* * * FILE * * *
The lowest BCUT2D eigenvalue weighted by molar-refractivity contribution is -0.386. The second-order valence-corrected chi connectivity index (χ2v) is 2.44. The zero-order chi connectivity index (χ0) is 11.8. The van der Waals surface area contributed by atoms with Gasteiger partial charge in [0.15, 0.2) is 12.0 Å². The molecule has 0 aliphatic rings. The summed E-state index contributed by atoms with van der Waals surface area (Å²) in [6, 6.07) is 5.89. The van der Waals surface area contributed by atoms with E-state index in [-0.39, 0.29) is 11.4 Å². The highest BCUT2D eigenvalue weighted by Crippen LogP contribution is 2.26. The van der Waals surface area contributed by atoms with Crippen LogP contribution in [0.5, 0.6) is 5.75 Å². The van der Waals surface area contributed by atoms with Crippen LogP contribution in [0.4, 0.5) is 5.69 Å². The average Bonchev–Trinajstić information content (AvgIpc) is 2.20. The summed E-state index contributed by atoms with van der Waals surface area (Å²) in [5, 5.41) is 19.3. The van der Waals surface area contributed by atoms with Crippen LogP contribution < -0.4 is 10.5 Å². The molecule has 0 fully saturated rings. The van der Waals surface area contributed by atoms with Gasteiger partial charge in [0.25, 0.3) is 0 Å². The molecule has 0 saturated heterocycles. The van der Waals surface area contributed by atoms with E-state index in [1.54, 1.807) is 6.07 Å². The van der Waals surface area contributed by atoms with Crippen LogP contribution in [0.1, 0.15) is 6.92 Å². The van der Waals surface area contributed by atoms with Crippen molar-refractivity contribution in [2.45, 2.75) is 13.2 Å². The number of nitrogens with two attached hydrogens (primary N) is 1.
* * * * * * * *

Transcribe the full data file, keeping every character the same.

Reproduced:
The lowest BCUT2D eigenvalue weighted by molar-refractivity contribution is -0.386. The second-order valence-corrected chi connectivity index (χ2v) is 2.44. The zero-order chi connectivity index (χ0) is 11.8. The van der Waals surface area contributed by atoms with Gasteiger partial charge in [0.15, 0.2) is 12.0 Å². The molecule has 0 aliphatic rings. The summed E-state index contributed by atoms with van der Waals surface area (Å²) in [6, 6.07) is 5.89. The van der Waals surface area contributed by atoms with E-state index in [-0.39, 0.29) is 11.4 Å². The highest BCUT2D eigenvalue weighted by Crippen LogP contribution is 2.26. The van der Waals surface area contributed by atoms with Crippen LogP contribution in [0.5, 0.6) is 5.75 Å². The van der Waals surface area contributed by atoms with Crippen LogP contribution in [0.4, 0.5) is 5.69 Å². The average Bonchev–Trinajstić information content (AvgIpc) is 2.20. The summed E-state index contributed by atoms with van der Waals surface area (Å²) in [5, 5.41) is 19.3. The van der Waals surface area contributed by atoms with Crippen LogP contribution < -0.4 is 10.5 Å². The molecule has 0 fully saturated rings. The van der Waals surface area contributed by atoms with Gasteiger partial charge in [0.25, 0.3) is 0 Å². The molecule has 0 saturated heterocycles. The van der Waals surface area contributed by atoms with E-state index in [1.54, 1.807) is 6.07 Å². The van der Waals surface area contributed by atoms with Crippen LogP contribution in [0.1, 0.15) is 6.92 Å². The van der Waals surface area contributed by atoms with Crippen molar-refractivity contribution in [2.45, 2.75) is 13.2 Å². The number of nitrogens with two attached hydrogens (primary N) is 1.